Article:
“McNamara’s ‘deontic dodecagon for DWE’ in the light of Oppositional Geometry”

  • Alessio Moretti (University of Neuchâtel)


Oppositional geometry, i.e. the study of the “oppositional figures”, has long been approached in a rather random way. In deontic logic, beyond the classical “deontic square” (a particular application of the logical square, or square of opposition), this has given birth in 1972 to Kalinowski’s “deontic hexagon” (a particular application of Jacoby’s, Sesmat’s and Blanché’s “logical hexagon”), to Joerden’s “deontic decagon” (1987), to McNamara’s “deontic dodecagon” and “deontic octodecagon” (1996) and to Wessels’ “deontic decagon” and “deontic hexadecagon” (2002, 2004). Now, since 2004 there is a formal, mathematically founded theory of all these kinds of structures, a new flourishing branch of logic and geometry, “N-Opposition Theory” (for short: “NOT”), also called “oppositional geometry”. This general theory of the oppositions among n terms shows that after the logical square (n=2) and hexagon (n=3), there is a logical cube (n=4), and that these three oppositional solids belong to an infinite series of “oppositional bi-simplexes of dimension m” (in fact, the theory tells much more). Using NOT, in this paper we examine McNamara’s “deontic dodecagon”, which aims at expressing this author’s system DWE (for “Doing Well Enough”), one of the standard models for dealing logically with “supererogation”. After showing that, despite the fact that its underlying DWE system is logically sound and complete (as proven by Mares and McNamara in 1997), the oppositional geometry presented as being a “deontic dodecagon” is mistaken (for in NOT’s terms this polygon is irremediably both oppositionally redundant and oppositionally incomplete) we show how to correct it, strongly but successfully, within the NOT framework.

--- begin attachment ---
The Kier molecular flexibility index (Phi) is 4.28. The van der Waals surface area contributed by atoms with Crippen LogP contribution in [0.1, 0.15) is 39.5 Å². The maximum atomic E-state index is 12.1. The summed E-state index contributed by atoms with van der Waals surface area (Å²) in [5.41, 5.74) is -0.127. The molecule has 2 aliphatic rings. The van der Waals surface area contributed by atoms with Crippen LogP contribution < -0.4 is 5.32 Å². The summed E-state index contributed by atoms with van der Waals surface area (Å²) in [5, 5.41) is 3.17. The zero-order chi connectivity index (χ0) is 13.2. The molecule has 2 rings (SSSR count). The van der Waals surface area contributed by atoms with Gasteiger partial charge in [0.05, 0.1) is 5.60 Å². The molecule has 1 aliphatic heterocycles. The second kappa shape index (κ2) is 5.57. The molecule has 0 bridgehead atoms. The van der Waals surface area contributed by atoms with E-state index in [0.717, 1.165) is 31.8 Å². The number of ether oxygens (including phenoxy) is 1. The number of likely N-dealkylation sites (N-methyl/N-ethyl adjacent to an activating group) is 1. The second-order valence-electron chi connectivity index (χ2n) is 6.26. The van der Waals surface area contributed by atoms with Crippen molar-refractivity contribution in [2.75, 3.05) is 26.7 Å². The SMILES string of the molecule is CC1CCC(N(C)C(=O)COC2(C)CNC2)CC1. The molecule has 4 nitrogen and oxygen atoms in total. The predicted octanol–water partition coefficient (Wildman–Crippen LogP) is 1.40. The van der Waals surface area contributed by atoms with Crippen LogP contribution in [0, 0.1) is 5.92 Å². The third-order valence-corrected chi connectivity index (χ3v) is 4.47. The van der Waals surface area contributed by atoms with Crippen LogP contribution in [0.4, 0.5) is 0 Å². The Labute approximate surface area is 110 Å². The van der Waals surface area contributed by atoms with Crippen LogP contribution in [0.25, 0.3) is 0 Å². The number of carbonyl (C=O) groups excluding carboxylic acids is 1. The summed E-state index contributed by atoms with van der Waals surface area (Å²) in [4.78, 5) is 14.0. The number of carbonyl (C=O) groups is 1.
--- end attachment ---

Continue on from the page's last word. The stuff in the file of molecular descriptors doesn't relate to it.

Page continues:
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Moretti (University of Neuchâtel), A. (2013). “McNamara’s ‘deontic dodecagon for DWE’ in the light of Oppositional Geometry”. Intuitio, 6(2), 220-238. Recuperado de https://revistaseletronicas.pucrs.br/ojs/index.php/intuitio/article/view/15949